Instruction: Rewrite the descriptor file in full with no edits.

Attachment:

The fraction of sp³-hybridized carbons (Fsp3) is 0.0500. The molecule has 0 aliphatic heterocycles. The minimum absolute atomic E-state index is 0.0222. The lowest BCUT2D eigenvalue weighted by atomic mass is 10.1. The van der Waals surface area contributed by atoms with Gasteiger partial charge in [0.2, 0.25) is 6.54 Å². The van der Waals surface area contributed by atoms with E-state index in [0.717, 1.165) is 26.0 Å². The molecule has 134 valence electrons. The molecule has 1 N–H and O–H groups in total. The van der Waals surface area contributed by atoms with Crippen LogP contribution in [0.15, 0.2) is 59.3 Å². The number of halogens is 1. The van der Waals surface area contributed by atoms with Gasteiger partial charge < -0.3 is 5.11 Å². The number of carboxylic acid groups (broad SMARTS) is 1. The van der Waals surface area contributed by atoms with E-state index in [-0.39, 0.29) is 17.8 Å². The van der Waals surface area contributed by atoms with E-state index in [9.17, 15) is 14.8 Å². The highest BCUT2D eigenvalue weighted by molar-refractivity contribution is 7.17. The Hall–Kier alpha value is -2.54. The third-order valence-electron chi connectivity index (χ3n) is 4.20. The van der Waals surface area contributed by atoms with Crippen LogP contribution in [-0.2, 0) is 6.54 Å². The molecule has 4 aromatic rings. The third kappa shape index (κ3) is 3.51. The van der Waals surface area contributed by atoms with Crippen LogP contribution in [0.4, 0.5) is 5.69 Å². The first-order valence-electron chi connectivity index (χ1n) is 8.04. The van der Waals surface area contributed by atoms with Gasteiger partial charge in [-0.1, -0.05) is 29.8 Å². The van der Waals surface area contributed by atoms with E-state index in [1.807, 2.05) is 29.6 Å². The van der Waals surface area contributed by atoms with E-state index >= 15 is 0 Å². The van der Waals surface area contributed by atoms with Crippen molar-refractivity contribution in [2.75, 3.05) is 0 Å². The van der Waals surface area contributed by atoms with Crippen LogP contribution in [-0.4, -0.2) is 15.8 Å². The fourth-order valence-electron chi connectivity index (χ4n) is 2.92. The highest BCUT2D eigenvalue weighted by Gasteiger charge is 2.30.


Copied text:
The fraction of sp³-hybridized carbons (Fsp3) is 0.0500. The molecule has 0 aliphatic heterocycles. The minimum absolute atomic E-state index is 0.0222. The lowest BCUT2D eigenvalue weighted by atomic mass is 10.1. The van der Waals surface area contributed by atoms with Gasteiger partial charge in [0.2, 0.25) is 6.54 Å². The van der Waals surface area contributed by atoms with E-state index in [0.717, 1.165) is 26.0 Å². The molecule has 134 valence electrons. The molecule has 1 N–H and O–H groups in total. The van der Waals surface area contributed by atoms with Crippen LogP contribution in [0.15, 0.2) is 59.3 Å². The number of halogens is 1. The van der Waals surface area contributed by atoms with Gasteiger partial charge < -0.3 is 5.11 Å². The number of carboxylic acid groups (broad SMARTS) is 1. The van der Waals surface area contributed by atoms with E-state index in [-0.39, 0.29) is 17.8 Å². The van der Waals surface area contributed by atoms with E-state index in [9.17, 15) is 14.8 Å². The highest BCUT2D eigenvalue weighted by molar-refractivity contribution is 7.17. The Hall–Kier alpha value is -2.54. The third-order valence-electron chi connectivity index (χ3n) is 4.20. The van der Waals surface area contributed by atoms with Crippen LogP contribution in [-0.2, 0) is 6.54 Å². The molecule has 4 aromatic rings. The third kappa shape index (κ3) is 3.51. The van der Waals surface area contributed by atoms with Crippen LogP contribution in [0.4, 0.5) is 5.69 Å². The first-order valence-electron chi connectivity index (χ1n) is 8.04. The van der Waals surface area contributed by atoms with Gasteiger partial charge in [-0.1, -0.05) is 29.8 Å². The van der Waals surface area contributed by atoms with E-state index in [1.807, 2.05) is 29.6 Å². The van der Waals surface area contributed by atoms with E-state index >= 15 is 0 Å². The van der Waals surface area contributed by atoms with Crippen molar-refractivity contribution in [2.75, 3.05) is 0 Å². The van der Waals surface area contributed by atoms with Crippen LogP contribution in [-0.4, -0.2) is 15.8 Å². The fourth-order valence-electron chi connectivity index (χ4n) is 2.92. The highest BCUT2D eigenvalue weighted by Gasteiger charge is 2.30.